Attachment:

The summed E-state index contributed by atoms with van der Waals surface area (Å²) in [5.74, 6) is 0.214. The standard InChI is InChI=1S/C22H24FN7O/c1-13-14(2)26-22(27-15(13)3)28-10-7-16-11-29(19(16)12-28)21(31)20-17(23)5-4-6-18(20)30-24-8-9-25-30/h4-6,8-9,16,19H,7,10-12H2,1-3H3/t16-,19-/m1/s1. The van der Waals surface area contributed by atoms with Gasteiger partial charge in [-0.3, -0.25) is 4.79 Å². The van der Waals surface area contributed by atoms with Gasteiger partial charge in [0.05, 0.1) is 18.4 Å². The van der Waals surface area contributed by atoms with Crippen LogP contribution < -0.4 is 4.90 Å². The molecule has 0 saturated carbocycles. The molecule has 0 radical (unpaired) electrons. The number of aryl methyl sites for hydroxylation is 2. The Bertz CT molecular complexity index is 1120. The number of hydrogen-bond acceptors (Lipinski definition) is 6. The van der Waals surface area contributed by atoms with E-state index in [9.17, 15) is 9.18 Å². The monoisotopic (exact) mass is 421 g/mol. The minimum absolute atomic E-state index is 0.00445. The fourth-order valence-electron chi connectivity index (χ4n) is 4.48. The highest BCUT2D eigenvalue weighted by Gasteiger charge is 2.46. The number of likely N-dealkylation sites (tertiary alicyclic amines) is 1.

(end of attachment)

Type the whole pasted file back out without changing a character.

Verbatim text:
The summed E-state index contributed by atoms with van der Waals surface area (Å²) in [5.74, 6) is 0.214. The standard InChI is InChI=1S/C22H24FN7O/c1-13-14(2)26-22(27-15(13)3)28-10-7-16-11-29(19(16)12-28)21(31)20-17(23)5-4-6-18(20)30-24-8-9-25-30/h4-6,8-9,16,19H,7,10-12H2,1-3H3/t16-,19-/m1/s1. The van der Waals surface area contributed by atoms with Gasteiger partial charge in [-0.3, -0.25) is 4.79 Å². The van der Waals surface area contributed by atoms with Gasteiger partial charge in [0.05, 0.1) is 18.4 Å². The van der Waals surface area contributed by atoms with Crippen LogP contribution < -0.4 is 4.90 Å². The molecule has 0 saturated carbocycles. The molecule has 0 radical (unpaired) electrons. The number of aryl methyl sites for hydroxylation is 2. The Bertz CT molecular complexity index is 1120. The number of hydrogen-bond acceptors (Lipinski definition) is 6. The van der Waals surface area contributed by atoms with E-state index in [9.17, 15) is 9.18 Å². The monoisotopic (exact) mass is 421 g/mol. The minimum absolute atomic E-state index is 0.00445. The fourth-order valence-electron chi connectivity index (χ4n) is 4.48. The highest BCUT2D eigenvalue weighted by Gasteiger charge is 2.46. The number of likely N-dealkylation sites (tertiary alicyclic amines) is 1.